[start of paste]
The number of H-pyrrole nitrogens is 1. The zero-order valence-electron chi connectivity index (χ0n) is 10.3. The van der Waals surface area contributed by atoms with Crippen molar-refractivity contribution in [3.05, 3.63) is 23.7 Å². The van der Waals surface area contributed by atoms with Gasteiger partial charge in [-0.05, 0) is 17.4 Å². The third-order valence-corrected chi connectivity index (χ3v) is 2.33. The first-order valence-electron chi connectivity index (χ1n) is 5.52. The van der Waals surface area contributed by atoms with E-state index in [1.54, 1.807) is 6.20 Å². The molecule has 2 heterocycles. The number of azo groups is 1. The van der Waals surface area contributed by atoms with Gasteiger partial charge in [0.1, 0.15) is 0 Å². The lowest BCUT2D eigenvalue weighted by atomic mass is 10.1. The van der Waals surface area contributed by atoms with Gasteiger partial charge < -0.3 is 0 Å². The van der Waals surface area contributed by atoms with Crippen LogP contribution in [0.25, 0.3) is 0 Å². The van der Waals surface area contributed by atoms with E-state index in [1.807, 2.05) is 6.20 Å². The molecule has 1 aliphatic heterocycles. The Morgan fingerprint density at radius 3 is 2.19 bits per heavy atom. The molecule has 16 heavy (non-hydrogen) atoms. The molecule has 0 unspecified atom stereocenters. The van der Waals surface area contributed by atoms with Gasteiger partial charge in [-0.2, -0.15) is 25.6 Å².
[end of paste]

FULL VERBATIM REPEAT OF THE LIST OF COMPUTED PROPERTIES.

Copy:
The number of H-pyrrole nitrogens is 1. The zero-order valence-electron chi connectivity index (χ0n) is 10.3. The van der Waals surface area contributed by atoms with Crippen molar-refractivity contribution in [3.05, 3.63) is 23.7 Å². The van der Waals surface area contributed by atoms with Gasteiger partial charge in [-0.05, 0) is 17.4 Å². The third-order valence-corrected chi connectivity index (χ3v) is 2.33. The first-order valence-electron chi connectivity index (χ1n) is 5.52. The van der Waals surface area contributed by atoms with E-state index in [1.54, 1.807) is 6.20 Å². The molecule has 2 heterocycles. The number of azo groups is 1. The van der Waals surface area contributed by atoms with Gasteiger partial charge in [0.1, 0.15) is 0 Å². The lowest BCUT2D eigenvalue weighted by atomic mass is 10.1. The van der Waals surface area contributed by atoms with Gasteiger partial charge < -0.3 is 0 Å². The van der Waals surface area contributed by atoms with Crippen LogP contribution in [0.25, 0.3) is 0 Å². The van der Waals surface area contributed by atoms with E-state index in [1.807, 2.05) is 6.20 Å². The molecule has 1 aliphatic heterocycles. The Morgan fingerprint density at radius 3 is 2.19 bits per heavy atom. The molecule has 16 heavy (non-hydrogen) atoms. The molecule has 0 unspecified atom stereocenters. The van der Waals surface area contributed by atoms with Gasteiger partial charge in [-0.2, -0.15) is 25.6 Å².